The inquiry heard that during the tender process, IBM employees obtained and misused information from their competitors, sought to use some information confidential to CorpTech and attempted to gain access to its competitor’s bids which had been mistakenly put on a CorpTech G drive.
“This conduct provided substantial and sufficient grounds for excluding IBM from the procurement process,” Chesterman found in his 261-page report. There was a failure of the most basic checks
and balances in the selection of IBM for the SSI and especially for the $6 million health payroll project – the first cab off the rank. There was no probity adviser or conflicts register. Chesterman takes aim at the former Bligh government, which he says was obviously politically motivated in its fast-tracking of the roll-out of the system and its response to the system’s unravelling. The state did not adequately outline to IBM the complex requirements for Queensland Health and its many categories of workers. Then again, IBM did not actively pursue this information to help improve the system, the report found.
When the public relations disaster started to emerge in 2010 – with stories of nurses being underpaid (and, in some cases, overpaid) every fortnight – Anna Bligh and her senior ministers, including health minister Paul Lucas and public works minister Robert Schwarten, were faced with a tough decision. They could either sack IBM and sue them for breach of contract (seeking damages
of perhaps $88 million) or work with them to fix the problems with the IT system which one witnesses to the inquiry describes as a “death spiral”. Against the legal advice of the government’s own solicitors, Bligh chose to work with IBM. The global IT giant was dumped from its control of the SSI across government, but left with fixing the payroll mess in Queensland Health. The Queensland government reached a negotiated settlement with IBM – releasing them from possible legal action arising from the botched payroll system on the condition they helped fix 35 defects.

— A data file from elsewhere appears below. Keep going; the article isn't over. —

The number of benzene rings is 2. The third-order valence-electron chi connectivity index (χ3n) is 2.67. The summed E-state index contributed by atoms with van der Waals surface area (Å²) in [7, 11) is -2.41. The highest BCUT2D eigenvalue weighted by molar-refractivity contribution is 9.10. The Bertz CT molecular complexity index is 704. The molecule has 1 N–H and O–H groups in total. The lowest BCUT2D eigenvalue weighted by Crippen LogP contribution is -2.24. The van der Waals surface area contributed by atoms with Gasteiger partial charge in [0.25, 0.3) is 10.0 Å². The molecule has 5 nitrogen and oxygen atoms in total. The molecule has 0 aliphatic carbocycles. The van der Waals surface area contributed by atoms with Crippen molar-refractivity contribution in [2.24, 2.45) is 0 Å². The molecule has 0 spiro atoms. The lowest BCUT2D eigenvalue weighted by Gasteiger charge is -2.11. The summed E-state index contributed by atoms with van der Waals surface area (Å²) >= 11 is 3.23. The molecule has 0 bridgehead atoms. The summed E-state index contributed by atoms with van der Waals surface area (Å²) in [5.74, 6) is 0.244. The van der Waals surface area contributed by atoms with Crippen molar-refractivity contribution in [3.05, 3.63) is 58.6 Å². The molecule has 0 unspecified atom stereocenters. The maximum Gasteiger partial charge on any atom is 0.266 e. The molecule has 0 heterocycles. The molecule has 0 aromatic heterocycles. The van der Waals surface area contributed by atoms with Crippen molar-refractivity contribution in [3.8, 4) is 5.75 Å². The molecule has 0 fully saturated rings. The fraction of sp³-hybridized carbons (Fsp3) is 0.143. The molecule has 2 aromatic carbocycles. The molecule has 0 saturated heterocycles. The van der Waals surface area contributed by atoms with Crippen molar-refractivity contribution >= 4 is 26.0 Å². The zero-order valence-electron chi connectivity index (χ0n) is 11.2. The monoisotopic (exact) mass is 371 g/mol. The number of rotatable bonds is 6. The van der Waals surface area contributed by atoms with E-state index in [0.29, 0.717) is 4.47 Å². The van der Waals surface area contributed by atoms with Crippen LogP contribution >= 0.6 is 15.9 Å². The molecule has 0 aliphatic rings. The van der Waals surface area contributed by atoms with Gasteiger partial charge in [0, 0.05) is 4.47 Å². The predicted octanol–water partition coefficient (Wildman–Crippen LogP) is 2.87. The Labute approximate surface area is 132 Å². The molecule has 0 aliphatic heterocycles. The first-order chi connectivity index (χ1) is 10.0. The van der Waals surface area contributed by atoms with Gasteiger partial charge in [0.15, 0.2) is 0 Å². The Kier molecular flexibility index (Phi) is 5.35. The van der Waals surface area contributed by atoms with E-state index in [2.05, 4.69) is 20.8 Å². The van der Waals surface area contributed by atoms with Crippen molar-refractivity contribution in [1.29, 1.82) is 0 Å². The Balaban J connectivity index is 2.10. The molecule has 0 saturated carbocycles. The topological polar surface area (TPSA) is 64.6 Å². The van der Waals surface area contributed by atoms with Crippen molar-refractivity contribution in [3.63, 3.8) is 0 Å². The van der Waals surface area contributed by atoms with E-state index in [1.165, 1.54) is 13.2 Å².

Yet Chesterman said the rectification of the 35 defects did not give the Queensland government a fully functioning and automated payroll system. “The settlement was driven by the assumption that unless the state settled on the described terms, there was a substantial risk that the payroll system would fail,” it found. “On the evidence available to the state the assumption was wrong.”

Suppose you have been asked to analyze the Queensland Health payroll system disaster to learn from it and with a view to suggesting possible approach(es) that might assist in preventing any similar occurrence in the future at similar events.

a. Construct a rich picture showing the essential elements of the situation that occurred. In developing your rich picture you might take account of the various views of the QLD government, the employees (i.e. Queensland Health), the companies who tendered, CorpTech and anyone else you think are relevant. NOTE: There is no single “right” answer to this! Also note that this is a question to which you may draw by hand, but must be submitted electronically in your tutorial submission.

b. On the basis of your rich picture analysis, what would you identify as the basic problem that caused the health system disaster? Remember, in answering this question, that you are looking for what we referred to in one of the questions in the first tutorial as the root cause(s) 
of the problem, so do not necessarily take at face value the “causes” identified in the description above of the problem situation but rather think more critically and deeply for yourself about what the fundamental issue(s) underlying the disaster might have been.

c. Present a CATWOE analysis for a system (not necessarily an information system), based on your answer to part b, that you would recommend to help prevent this kind of problem occurring again at events of a similar nature.

d. Write a draft root definition for your proposed system.

This question is based on: IBM, Qld slug it out over botched health payroll system – Source: